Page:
Obama backs Manchin's voting rights compromise

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Former President Barack Obama put his weight behind Sen. Joe Manchin’s voting rights proposal in Congress, urging Republicans to join with Democrats to pass the legislation.

Obama said that the Manchin proposal is “a product of compromise,” and that it is “an effort by maybe the most conservative Democrat in the Senate, or maybe the most conservative Democrat in Congress … to come up with some commonsense reforms that the majority of Americans agree with, that Democrats and Republicans can agree with.”

Obama said he was taking the unusual step of commenting on a debate in Congress because the stakes for the country are high, in his view.

Former President Barack Obama speaks at rally in Philadelphia in 2020.
Former President Barack Obama addresses a Democratic rally in Philadelphia in October 2020. (Alex Edelman/AFP via Getty Images)

“I have tried to make it a policy not to weigh in on the day-to-day scrum in Washington, but what is happening this week is more than just a particular bill coming up or not coming up to a vote,” the former president said.

“I do want folks who may not be paying close attention to what’s happening ... to understand the stakes involved here, and why this debate is so vitally important to the future of our country.”

Manchin, a West Virginia Democrat, has opposed the sweeping For the People Act since it was introduced earlier this year, but last week he released a list of compromise measures he would be willing to back. He would favor 15 days of early voting and making Election Day a public holiday, as well as automatic voter registration. But he also backs requiring voter ID and does not favor universal no-excuse absentee voting, two positions favored by many Republicans.

Manchin’s compromise would also ban the practice of partisan gerrymandering, in which state legislatures redraw congressional districts in irregular shapes that are designed to give their party an advantage. Good-government advocates say that nonpartisan commissions should redraw the lines every 10 years, and this is what Manchin is supporting.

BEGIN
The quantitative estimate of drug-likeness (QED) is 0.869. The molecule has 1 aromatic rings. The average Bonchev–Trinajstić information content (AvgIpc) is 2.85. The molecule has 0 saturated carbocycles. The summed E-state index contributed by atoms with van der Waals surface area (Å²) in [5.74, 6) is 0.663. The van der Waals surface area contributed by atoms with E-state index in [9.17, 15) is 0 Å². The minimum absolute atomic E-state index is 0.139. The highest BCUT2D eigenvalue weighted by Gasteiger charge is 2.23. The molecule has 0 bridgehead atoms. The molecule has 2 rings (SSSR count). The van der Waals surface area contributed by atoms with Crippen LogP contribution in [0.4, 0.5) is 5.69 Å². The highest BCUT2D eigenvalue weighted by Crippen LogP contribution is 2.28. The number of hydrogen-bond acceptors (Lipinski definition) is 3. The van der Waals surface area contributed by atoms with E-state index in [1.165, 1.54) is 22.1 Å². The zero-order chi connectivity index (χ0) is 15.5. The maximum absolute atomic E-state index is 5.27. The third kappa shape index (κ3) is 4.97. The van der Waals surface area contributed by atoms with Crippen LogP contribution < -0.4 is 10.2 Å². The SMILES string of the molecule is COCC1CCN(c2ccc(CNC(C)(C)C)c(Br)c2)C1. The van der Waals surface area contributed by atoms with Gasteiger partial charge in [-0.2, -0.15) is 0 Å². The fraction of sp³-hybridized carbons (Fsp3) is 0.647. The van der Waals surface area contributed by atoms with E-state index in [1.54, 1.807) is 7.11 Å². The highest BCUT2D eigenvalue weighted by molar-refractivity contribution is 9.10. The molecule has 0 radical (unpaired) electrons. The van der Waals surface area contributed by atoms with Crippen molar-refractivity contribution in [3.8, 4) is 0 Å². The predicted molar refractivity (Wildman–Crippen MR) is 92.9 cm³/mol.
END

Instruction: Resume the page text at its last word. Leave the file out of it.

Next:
His memo also contained proposed changes to a separate bill — the John Lewis Act — which deals with restoring the Voting Rights Act, whose provisions were weakened in 2013 by the U.S. Supreme Court.

Sen. Joe Manchin, D-W.Va., addresses a Senate Appropriations subcommittee hearing on the HUD proposed 2022 budget on Capitol Hill on June 10.
Sen. Joe Manchin, D-W.Va., at a Senate Appropriations subcommittee hearing on June 10. (Alex Wong/AFP via Getty Images)

Senate Minority Leader Mitch McConnell, R-Ky., has been outspoken already in opposing Manchin’s compromise. That will make it hard, maybe impossible, for Democrats to win over the 10 Republicans they need to pass the legislation. But the bill is expected to be introduced Tuesday, and the views of Republican senators will become clearer as the Senate debates it and amendments are offered.

Obama framed his support for the legislation in the context of a larger history, in which voting rights have periodically come under assault, and at a moment when democratic norms and freedoms are threatened in the U.S. and abroad.

He traced the evolution of the Republicans’ stance on voter fraud, and the insistence by GOP lawmakers over the last 20 years that obstacles to voting were needed to prevent fraud, despite their ongoing failure to document any meaningful examples of cheating.

Obama also admitted that both Democrats and Republicans have abused the redistricting process.

But he said that in addition to Republican-controlled states where the legislatures are rolling back access to early voting and voting by mail, there is a startling rise in Republican legislatures passing laws that would make it easier for politicians to overturn, change or meddle with election results after Election Day.

“Republican politicians who didn’t like the outcome of the presidential election … now want to change the rules for how ballots are counted, and who gets to count them,” Obama said.

Senate Minority Leader Mitch McConnell, R-Ky., left, and Sen. John Barrasso, R-Wyo., right, head to a news conference in the Capitol on June 17.
Senate Minority Leader Mitch McConnell, R-Ky., left, and Sen. John Barrasso, R-Wyo., head to a Capitol news conference on June 17 to express opposition to the For the People Act. (Tom Williams/CQ Roll Call via Getty Images)

He admitted that “individually, each one of these laws making it harder to vote may not seem like a big deal” and that “a lot of people voted in the last election.” But, he cautioned, “the violence that occurred in the U.S. Capitol on Jan. 6, just a few months ago, should remind us that we can’t take our democracy for granted."

“Around the world, we’ve seen once-vibrant democracies go in reverse,” Obama said. “It is happening in other places around the world, and these impulses have crept into the United States. … We are not immune from some of these efforts to weaken our democracy."

“If we have the same kinds of shenanigans that brought about Jan. 6, you know — if we have that for a couple more election cycles, we’re going to have real problems in terms of our democracy long term.”


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